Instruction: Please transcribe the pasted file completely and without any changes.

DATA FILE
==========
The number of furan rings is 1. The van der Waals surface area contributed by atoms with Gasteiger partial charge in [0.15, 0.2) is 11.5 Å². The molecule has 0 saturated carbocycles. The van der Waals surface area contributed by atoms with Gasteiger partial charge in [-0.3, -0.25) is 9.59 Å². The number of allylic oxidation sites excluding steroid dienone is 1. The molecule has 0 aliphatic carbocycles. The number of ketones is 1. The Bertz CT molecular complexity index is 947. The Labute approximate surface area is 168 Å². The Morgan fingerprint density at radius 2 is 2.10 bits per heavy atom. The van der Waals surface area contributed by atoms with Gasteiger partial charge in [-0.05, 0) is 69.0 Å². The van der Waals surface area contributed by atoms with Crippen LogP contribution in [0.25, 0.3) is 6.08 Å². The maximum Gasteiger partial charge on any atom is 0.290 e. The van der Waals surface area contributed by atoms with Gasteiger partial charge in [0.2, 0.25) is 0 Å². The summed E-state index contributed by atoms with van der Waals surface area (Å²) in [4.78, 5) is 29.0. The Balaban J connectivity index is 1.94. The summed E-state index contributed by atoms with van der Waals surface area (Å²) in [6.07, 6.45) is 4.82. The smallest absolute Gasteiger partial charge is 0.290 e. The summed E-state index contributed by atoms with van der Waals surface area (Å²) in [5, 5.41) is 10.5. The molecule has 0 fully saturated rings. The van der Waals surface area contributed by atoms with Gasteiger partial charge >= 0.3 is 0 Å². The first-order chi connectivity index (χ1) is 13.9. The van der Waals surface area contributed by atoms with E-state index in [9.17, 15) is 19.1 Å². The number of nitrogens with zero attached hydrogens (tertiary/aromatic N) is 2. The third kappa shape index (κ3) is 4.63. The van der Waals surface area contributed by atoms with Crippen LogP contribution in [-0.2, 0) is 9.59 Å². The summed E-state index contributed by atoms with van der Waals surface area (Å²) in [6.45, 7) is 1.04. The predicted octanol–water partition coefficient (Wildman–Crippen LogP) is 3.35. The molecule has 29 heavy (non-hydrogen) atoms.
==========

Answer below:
The number of furan rings is 1. The van der Waals surface area contributed by atoms with Gasteiger partial charge in [0.15, 0.2) is 11.5 Å². The molecule has 0 saturated carbocycles. The van der Waals surface area contributed by atoms with Gasteiger partial charge in [-0.3, -0.25) is 9.59 Å². The number of allylic oxidation sites excluding steroid dienone is 1. The molecule has 0 aliphatic carbocycles. The number of ketones is 1. The Bertz CT molecular complexity index is 947. The Labute approximate surface area is 168 Å². The Morgan fingerprint density at radius 2 is 2.10 bits per heavy atom. The van der Waals surface area contributed by atoms with Gasteiger partial charge in [-0.05, 0) is 69.0 Å². The van der Waals surface area contributed by atoms with Crippen LogP contribution in [0.25, 0.3) is 6.08 Å². The maximum Gasteiger partial charge on any atom is 0.290 e. The van der Waals surface area contributed by atoms with Gasteiger partial charge in [0.2, 0.25) is 0 Å². The summed E-state index contributed by atoms with van der Waals surface area (Å²) in [4.78, 5) is 29.0. The Balaban J connectivity index is 1.94. The summed E-state index contributed by atoms with van der Waals surface area (Å²) in [6.07, 6.45) is 4.82. The smallest absolute Gasteiger partial charge is 0.290 e. The summed E-state index contributed by atoms with van der Waals surface area (Å²) in [5, 5.41) is 10.5. The molecule has 0 fully saturated rings. The van der Waals surface area contributed by atoms with Gasteiger partial charge >= 0.3 is 0 Å². The first-order chi connectivity index (χ1) is 13.9. The van der Waals surface area contributed by atoms with E-state index in [9.17, 15) is 19.1 Å². The number of nitrogens with zero attached hydrogens (tertiary/aromatic N) is 2. The third kappa shape index (κ3) is 4.63. The van der Waals surface area contributed by atoms with Crippen LogP contribution in [-0.2, 0) is 9.59 Å². The summed E-state index contributed by atoms with van der Waals surface area (Å²) in [6.45, 7) is 1.04. The predicted octanol–water partition coefficient (Wildman–Crippen LogP) is 3.35. The molecule has 29 heavy (non-hydrogen) atoms.